‘Längdskidåkning’: An Injection of Fresh Air and Exhilaration


ALISON ALLFREY revisits cross-country skiing, trying hard not to embarrass herself in front of Scandi friends…

Alison Allfrey

How do you know if ‘längdskidåkning’ is for you if you’re from a ‘non-skiing nation’, as the Swedes are wont to call us? Cross-country skiing is the quieter, sometimes more sedate, often supremely exhausting cousin of downhill skiing. Swedes take it, like most things and especially outdoor pursuits, completely in their stride. Norwegians are totally addicted and it is the winter keystone of their phenomenal levels of fitness. So how would I fare?

Staying with friends outside Stockholm, most watery and elegant of European capitals and our erstwhile home for three years, I ventured back onto my cross-country skis, the ones for absolute amateurs.

As we ventured up to Järvsö, a charming, low-key town on a dramatic river three hours north of Stockholm, the utter emptiness, calm and silence of Sweden embraced us. This was what I had been missing! You breathe really deeply, your shoulders relax, the chill air arrests and intoxicates you. This is a country where you feel in complete harmony with nature and released from the clamour of modern life. And nowhere more so than circling a vast frozen lake, the sun glimmering through snow clad trees, swinging your hips diagonally to propel your skis forward in their perfectly carved tracks. The effort quickens the pulse, the swings develop a hypnotic rhythm, this is really something. My hips fall back into the movement my Norwegian friend so painstakingly taught me in our Swedish days, aiming to avoid a duck-like waddle in favour of a smooth, efficient glide in the groove. We’ve intentionally opted for an almost entirely flat route, previous experience having revealed the difficulty of tackling sharp inclines on very thin, light skis in a V shape to prevent moving backwards. That’s another challenge, but is perhaps Stage 2 and not for the rusty. I wonder at the ability of this sport to bring you into a state of exultation, as the resolute snow of Sweden – welcome this winter as never before, there having been a dearth ascribed to climate change – becomes a real joy rather than a battle.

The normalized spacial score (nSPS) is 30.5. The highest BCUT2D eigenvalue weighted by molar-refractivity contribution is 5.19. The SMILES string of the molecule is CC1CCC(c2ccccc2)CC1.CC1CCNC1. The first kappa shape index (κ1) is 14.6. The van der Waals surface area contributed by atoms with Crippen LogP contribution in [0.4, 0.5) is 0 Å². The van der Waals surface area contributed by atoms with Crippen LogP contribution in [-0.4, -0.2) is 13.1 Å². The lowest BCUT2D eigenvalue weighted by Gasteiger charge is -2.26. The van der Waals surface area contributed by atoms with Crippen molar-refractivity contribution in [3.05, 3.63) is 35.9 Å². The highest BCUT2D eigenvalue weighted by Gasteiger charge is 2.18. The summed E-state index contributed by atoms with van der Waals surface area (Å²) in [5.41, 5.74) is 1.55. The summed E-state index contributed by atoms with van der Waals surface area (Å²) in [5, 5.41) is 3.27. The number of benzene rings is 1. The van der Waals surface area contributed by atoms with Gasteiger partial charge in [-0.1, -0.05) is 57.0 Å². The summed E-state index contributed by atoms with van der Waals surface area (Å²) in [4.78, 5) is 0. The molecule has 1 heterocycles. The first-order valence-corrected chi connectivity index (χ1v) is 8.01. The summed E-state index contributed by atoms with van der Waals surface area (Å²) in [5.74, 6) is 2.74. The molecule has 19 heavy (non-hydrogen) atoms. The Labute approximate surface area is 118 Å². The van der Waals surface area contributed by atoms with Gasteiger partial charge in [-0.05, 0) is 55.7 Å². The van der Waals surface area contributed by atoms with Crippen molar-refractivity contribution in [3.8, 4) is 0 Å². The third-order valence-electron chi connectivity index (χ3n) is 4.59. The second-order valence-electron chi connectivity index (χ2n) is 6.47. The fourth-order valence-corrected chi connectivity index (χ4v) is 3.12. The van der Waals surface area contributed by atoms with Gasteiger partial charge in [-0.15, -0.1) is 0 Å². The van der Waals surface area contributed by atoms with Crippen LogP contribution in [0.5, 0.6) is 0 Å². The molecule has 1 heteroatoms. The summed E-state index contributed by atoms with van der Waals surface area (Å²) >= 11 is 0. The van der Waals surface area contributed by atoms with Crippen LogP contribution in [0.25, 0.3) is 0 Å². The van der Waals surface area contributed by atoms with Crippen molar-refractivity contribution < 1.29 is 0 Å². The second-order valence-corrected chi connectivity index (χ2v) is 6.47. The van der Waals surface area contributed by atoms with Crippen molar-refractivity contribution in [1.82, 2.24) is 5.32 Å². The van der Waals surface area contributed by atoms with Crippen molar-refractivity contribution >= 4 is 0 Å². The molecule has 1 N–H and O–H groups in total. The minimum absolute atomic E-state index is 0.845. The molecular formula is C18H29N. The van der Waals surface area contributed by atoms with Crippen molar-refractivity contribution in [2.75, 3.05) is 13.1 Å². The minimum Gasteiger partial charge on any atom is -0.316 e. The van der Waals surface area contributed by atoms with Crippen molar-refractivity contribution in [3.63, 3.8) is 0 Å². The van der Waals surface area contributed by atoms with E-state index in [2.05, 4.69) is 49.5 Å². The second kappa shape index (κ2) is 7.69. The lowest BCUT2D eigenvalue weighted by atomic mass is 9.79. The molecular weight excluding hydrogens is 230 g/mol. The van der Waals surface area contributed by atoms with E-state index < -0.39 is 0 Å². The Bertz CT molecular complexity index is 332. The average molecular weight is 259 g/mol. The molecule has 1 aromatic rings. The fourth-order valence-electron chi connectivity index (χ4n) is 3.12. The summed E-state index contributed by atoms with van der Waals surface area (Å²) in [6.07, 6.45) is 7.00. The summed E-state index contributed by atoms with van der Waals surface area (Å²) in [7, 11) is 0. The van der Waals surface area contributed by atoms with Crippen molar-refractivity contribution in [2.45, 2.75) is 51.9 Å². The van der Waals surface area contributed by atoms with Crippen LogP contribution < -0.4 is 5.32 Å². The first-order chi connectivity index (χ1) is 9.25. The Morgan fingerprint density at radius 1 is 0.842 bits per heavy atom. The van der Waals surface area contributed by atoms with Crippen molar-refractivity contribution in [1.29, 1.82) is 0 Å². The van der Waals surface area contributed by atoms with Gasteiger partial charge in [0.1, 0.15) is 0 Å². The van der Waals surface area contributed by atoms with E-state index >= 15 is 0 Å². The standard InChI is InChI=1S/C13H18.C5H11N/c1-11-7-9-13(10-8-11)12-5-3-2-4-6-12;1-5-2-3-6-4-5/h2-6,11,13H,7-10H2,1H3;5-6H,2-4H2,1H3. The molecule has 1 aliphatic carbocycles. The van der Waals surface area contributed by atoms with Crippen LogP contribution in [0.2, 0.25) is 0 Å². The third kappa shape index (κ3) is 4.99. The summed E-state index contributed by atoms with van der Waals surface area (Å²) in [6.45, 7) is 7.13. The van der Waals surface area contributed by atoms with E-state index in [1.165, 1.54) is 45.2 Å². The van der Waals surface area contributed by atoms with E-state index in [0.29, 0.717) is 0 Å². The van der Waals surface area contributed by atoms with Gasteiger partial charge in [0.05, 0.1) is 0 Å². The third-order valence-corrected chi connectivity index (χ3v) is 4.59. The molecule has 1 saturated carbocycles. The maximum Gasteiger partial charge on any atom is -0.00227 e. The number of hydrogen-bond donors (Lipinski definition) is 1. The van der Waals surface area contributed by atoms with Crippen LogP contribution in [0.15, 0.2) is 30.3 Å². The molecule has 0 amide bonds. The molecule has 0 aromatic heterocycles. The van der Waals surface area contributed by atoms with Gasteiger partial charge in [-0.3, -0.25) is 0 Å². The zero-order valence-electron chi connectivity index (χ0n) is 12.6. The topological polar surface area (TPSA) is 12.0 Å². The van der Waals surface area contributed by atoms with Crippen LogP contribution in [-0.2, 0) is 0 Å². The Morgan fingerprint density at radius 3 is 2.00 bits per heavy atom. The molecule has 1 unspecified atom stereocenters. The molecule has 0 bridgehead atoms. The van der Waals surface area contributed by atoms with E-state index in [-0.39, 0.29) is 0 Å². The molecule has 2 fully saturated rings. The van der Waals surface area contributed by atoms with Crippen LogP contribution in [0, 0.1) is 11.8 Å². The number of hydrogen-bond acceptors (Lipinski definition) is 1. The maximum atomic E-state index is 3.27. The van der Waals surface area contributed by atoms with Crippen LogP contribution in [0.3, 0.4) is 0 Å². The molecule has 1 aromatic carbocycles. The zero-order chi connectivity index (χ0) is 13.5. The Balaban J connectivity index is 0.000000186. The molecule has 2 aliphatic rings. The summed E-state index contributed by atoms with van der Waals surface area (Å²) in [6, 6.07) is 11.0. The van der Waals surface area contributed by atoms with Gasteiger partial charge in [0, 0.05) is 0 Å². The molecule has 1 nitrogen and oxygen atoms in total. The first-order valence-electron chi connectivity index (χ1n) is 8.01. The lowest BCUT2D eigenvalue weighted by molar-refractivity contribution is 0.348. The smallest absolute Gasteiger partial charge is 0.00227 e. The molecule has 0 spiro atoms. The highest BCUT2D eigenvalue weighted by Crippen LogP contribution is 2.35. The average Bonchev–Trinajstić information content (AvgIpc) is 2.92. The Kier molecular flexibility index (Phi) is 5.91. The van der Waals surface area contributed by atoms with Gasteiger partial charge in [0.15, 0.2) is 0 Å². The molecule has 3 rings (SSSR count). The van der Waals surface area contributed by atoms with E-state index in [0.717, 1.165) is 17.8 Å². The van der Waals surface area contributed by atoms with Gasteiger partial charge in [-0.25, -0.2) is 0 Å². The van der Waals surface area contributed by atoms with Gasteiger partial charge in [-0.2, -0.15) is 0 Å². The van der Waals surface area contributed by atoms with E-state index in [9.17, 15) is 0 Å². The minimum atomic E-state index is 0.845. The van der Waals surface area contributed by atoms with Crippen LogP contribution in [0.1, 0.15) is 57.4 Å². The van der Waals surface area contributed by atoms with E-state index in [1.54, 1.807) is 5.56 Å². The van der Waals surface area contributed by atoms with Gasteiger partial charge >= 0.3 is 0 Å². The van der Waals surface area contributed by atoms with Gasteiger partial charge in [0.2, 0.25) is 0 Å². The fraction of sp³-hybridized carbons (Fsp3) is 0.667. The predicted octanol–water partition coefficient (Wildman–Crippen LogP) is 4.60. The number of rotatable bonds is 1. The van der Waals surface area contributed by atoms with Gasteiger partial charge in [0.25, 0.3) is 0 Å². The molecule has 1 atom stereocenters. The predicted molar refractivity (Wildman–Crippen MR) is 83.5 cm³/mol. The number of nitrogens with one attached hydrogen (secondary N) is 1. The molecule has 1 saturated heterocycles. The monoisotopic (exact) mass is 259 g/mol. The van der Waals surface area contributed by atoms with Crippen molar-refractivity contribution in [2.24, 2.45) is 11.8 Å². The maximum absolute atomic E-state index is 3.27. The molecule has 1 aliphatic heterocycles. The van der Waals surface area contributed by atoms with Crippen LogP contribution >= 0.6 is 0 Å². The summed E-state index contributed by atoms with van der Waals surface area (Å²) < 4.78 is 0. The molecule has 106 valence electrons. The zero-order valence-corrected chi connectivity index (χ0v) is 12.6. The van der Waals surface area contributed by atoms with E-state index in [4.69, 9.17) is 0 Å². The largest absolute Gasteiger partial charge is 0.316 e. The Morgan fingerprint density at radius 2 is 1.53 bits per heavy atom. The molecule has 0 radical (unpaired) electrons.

Image result for järvsö winter

“This is a country where you feel in complete harmony with nature and released from the clamour of modern life.”

I find myself reflecting once more upon the extraordinary way in which different peoples are conditioned by their landscapes, as I follow my great friend and former neighbour, Helena, around the track. She makes it look so entirely effortless, she the picture of Swedish vigour and peak winter fitness, me in reasonable shape thanks to exertions with our new puppy and an addiction to tennis, but certainly not a natural. The Swedes are distinct in the way they embrace the seasons wholeheartedly and revel in all manner of sports designed to leverage what they have in spades – in winter snow and ice usually of epic proportions, and in summer water of stunning clarity spread across 90,000 lakes, not to mention Stockholm’s archipelago of more than 25,000 islands opening the floodgates to sailing, boating and fishing unbounded. Sweden is a paradise for those who love the outdoors – get your skis on and try it! Then you’ll sleep like a baby.

ALISON ALLFREY is the author of So Sweden: Living Differently, written about her time living in Sweden, and available to buy now on Amazon.

This article is a Fika Online exclusive.

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